As noted above, comparing Fehrnstrom's online footprint to Axelrod's isn't apples-to-apples. He's not as well-known, he's not on TV as often, and he isn't as big a Twitter user. Unfortunately for the purposes of this article, there isn't an exact parallel to Axelrod in the Romneyverse, at least when it comes to their online activities. So, caveat emptor, this isn't meant to suggest that what one man is doing online is somehow "better" than the other. They're each interesting but for somewhat different reasons.
Again, the most obvious finding from looking at people mentioning "ericfehrn" on Twitter is that they're a polarized group. The ones on the left hand side of the graphic are mostly pro-Romney; the ones on the right are mostly pro-Obama. We know this from the hashtags they're using in common: "obamacare," "obamatax" "fullrepeal" and "teaparty" for the Romneyites; and "p2" "aca" and "whatisromneyhiding" for the Obamanauts. (Smith has noticed that few Republicans ever say "Affordable Care Act," by the way.) On the Obama side of the split, you can zoom in and find individuals like Donna Brazile and Paul Begala, well-known Democratic partisans; on the other side you can find GOP stalwarts like Matt Lewis and Justin Hart.
Interestingly, you can see some signs of Fehrnstrom having a small "broadcast" footprint in the arc-like groups of Twitter users on the outer edge of the left-hand cluster. These are people like the much bigger circle around Axelrod, who mention or retweet things that "@ericfehrn" says, but who aren't really connected in a more intensive way as a community of people who know each other.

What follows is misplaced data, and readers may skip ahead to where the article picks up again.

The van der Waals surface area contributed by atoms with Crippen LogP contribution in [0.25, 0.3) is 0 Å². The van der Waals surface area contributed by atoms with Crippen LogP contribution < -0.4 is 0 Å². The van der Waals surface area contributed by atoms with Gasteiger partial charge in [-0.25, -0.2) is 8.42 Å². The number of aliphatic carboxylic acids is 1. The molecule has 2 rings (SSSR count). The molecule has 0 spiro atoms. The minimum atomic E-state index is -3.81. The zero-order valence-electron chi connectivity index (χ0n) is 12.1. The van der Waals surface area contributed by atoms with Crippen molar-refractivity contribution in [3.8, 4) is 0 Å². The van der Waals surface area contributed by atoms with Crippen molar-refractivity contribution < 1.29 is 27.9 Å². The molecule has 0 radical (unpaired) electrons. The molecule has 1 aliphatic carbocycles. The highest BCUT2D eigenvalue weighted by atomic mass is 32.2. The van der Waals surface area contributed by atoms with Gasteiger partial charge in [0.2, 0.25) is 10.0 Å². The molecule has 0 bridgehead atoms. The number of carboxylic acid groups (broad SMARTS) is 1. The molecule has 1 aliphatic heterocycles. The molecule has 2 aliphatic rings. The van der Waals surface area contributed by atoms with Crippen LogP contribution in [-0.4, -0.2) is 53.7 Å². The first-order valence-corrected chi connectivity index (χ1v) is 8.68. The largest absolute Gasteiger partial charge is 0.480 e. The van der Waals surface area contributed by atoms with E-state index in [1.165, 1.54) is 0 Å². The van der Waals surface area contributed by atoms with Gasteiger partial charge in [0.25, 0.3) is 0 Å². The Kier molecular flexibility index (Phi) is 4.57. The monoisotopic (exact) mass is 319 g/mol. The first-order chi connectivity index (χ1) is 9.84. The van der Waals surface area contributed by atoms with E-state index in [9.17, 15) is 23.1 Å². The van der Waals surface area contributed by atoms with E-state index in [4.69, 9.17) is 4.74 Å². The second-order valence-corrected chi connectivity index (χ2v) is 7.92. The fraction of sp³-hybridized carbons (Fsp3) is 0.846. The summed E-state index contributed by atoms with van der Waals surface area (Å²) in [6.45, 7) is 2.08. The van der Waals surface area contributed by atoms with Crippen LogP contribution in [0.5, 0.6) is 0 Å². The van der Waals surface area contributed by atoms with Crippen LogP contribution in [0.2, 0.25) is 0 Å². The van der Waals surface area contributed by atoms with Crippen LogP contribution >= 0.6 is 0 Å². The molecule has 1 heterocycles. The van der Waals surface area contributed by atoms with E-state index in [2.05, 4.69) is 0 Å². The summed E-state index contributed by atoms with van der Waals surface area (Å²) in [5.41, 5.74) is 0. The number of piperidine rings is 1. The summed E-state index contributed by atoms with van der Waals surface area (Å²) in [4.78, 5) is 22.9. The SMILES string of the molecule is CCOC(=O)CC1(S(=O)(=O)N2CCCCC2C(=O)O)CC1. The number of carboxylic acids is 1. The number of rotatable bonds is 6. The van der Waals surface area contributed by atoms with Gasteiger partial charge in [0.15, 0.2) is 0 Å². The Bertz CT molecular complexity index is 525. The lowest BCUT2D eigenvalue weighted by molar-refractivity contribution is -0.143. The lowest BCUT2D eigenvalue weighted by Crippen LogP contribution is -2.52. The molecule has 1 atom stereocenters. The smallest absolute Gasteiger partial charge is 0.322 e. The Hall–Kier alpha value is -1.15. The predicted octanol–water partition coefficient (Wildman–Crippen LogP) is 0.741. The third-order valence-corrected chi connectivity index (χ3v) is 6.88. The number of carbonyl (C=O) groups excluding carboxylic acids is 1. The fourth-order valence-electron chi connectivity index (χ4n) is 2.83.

Don't Think of an Echo Chamber
When I first reached out to Smith, I thought that mapping the Twitter relationships of political power players like Axelrod and Fehrnstrom might demonstrate just how much Twitter was intensifying the insider culture of Washington and elite politics, to the chagrin of people like Mark McKinnon. But after looking at these graphs, I'm not so sure that that is the only thing going on with Twitter and the presidential campaigns.
Yes, there are a lot of A-list types showing up on these two graphs, the sort of people who have given the Washington-centric White House Correspondents Dinner its current reputation as the "nerdprom" for the media-politics elite, plus some hardworking journalists who are just doing their jobs. But at the same time, there's a much bigger network of influential voices in the political Twittersphere around the Romney and Obama camps, as is reflected by centrality in the graphs of people like @ttjemery ("Christian and conservative" with 29,000 followers), @daggy1 (a self-described "enemy of socialism" with 27,000 followers), or @gaypatriot ("America's leading gay conservative voice"). And this active and highly networked set of people clearly leans right; none of the top independent progressives on Twitter happen to show up as significant participants in these two snapshots.
What that suggests is that after you get past the daily "Bitter Twitter" back-and-forth games that these campaigns surrogates are playing with each other and the Beltway media, there's a large secondary group of political activists, most of them conservatives, who are also engaged in chewing on the daily give-and-take of the presidential campaign. A lot of these people know and relate to each other via Twitter. If progressive activists were as engaged on Twitter, then presumably we'd see the same kind of dense green cloud in interconnections around Axelrod on the pro-Obama side of his graph as we do for Fehrnstrom on the pro-Romney side of his. Arguably, the fact that Axelrod is much more of a "celebrity" online may explain some of this difference too.